Our focus is not pathology, but connection

It was the winter of 2011.

I was living and working in the rural village of Sebikotane, Senegal, developing a family planning and reproductive health class curriculum for high schoolers. I sought guidance from my mentor Oumou, who advised me to consider the pitfalls of knowledge transference in cross-cultural contexts. She illustrates her point with the story of an unfortunate Peace Corps volunteer who had been working as a health teacher in a similar Senegalese community. In her presentation about effective methods of contraception, Oumou explains, this volunteer had put a condom onto a cucumber as a means of demonstrating the proper technique. A few weeks later, one of her students approached her after class and excitedly recounted how she and her husband had been doing exactly as they had been taught: placing a condom-wrapped cucumber beside their bed before having intercourse. This student had believed the condom/cucumber combination to be a sort of gris-gris, or amulet, which would prevent against pregnancy, a completely logical assumption given the cultural context in which she had been raised.

It is now the winter of 2016.

I’m twenty-three. Though it has only been five years since I heard that story, it feels like a lifetime ago. I have changed – my values, goals, politics, even the name I go by look radically different than the ones espoused by the bemused, wide-eyed teenager I once was.

I am living and volunteering at a gentle birth clinic in Denpasar, Bali, completing the Birth Institute Experiential Learning Abroad program, simultaneously working towards my Holistic Doula certification and fulfilling the senior project requirement that will allow me to graduate from university in June. The intervening four years of life experience and education have transformed me from a well-intentioned, naïve teenager into a woman who had learned to think critically and for herself.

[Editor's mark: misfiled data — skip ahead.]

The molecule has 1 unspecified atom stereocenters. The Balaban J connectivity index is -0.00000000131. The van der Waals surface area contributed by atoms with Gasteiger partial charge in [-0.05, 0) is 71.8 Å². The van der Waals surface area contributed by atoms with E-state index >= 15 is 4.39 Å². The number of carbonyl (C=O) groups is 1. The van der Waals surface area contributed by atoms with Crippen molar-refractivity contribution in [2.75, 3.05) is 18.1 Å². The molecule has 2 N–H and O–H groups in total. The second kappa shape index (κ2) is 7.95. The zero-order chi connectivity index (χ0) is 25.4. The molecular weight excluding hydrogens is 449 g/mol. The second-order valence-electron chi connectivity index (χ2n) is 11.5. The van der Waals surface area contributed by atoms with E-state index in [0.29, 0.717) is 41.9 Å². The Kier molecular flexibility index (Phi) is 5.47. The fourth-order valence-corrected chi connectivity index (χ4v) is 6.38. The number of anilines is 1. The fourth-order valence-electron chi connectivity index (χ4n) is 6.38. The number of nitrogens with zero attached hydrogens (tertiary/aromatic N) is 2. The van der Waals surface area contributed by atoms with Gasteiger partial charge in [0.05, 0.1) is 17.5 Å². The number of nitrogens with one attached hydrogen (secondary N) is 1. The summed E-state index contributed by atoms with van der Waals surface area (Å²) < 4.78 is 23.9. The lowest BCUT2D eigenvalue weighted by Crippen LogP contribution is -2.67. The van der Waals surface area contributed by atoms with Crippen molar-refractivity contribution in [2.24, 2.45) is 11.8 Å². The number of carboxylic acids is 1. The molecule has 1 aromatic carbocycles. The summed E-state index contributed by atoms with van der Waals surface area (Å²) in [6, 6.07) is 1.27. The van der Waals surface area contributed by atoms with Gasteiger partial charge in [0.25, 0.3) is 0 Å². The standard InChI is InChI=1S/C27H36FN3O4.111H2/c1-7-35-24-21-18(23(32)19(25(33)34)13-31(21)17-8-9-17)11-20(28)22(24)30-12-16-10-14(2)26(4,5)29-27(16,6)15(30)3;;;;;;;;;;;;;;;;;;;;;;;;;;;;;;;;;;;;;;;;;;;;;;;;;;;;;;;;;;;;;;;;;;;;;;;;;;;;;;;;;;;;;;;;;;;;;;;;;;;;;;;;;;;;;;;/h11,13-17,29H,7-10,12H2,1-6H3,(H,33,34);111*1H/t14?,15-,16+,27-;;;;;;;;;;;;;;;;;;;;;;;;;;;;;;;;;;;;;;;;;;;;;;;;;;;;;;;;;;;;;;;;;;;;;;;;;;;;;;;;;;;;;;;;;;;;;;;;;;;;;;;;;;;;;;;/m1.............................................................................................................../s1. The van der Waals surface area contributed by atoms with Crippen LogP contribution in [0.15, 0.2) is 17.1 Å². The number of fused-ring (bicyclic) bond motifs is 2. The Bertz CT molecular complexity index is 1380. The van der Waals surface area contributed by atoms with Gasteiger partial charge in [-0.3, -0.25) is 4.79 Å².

But I am not the only thing that’s different this time around.

At this clinic, instead of being expected to lead or instruct, I observe. And what I see is a system in which Balinese midwives provide woman-centered, culturally appropriate care to their peers. In contrast to the unfortunate Peace Corps volunteer who cast herself in the role of educator, Birth Institute students are witnesses, students, and holders of space. With the reigns firmly in the hands of indigenous midwives and administrators, patients are able to receive optimal healthcare while facilitating a sustainable transfer of knowledge between the midwives and their Birth Institute students.

The clearly defined roles for students and staff help to destabilize the inherent imbalance of power that exists between Western organizations and their host communities in the Global South. As a result of this collaboration, patients enjoy a high quality of care that combines both traditional and biomedical methods. The intimate nature of birthing demands a close working relationship between midwives, students, and patients, which leads to the formation of friendships and the sharing of knowledge. As we learn to imagine each other more complexly, we are building a global community that will foster a sense of mutual empathy, respect each individual’s unique perspective, and transcend the cliché, destructive images of the “other.”

I believe doulas and midwives are perfectly positioned to become leaders in global healthcare as delivery strategies shift towards a more egalitarian and humanistic style of care. The central tenants of natural birthwork dovetail beautifully with those of advocates for the decolonization and redistribution of healthcare resources. Birthworkers understand the importance of holism in all things.

Our focus is not pathology, but connection.

We trust inner wisdom and respect the bodily autonomy of the individual. We subvert power structures by insisting on the unity of caregiver and client. And we use medical pluralism – the combination of the best biomedical and folk methods – to create and maintain the health and well-being of individuals and communities.

In upholding these values, maternal healthcare practitioners are quietly demonstrating an alternate pathway towards positive health outcomes, a path that is not predicated on colonialism, capitalism, or patriarchy. Each successive birth helps pave the way to a total systemic overhaul.

By Ami Hanna, student of Birth Institute Experiential Learning Abroad and Holistic Doula programs.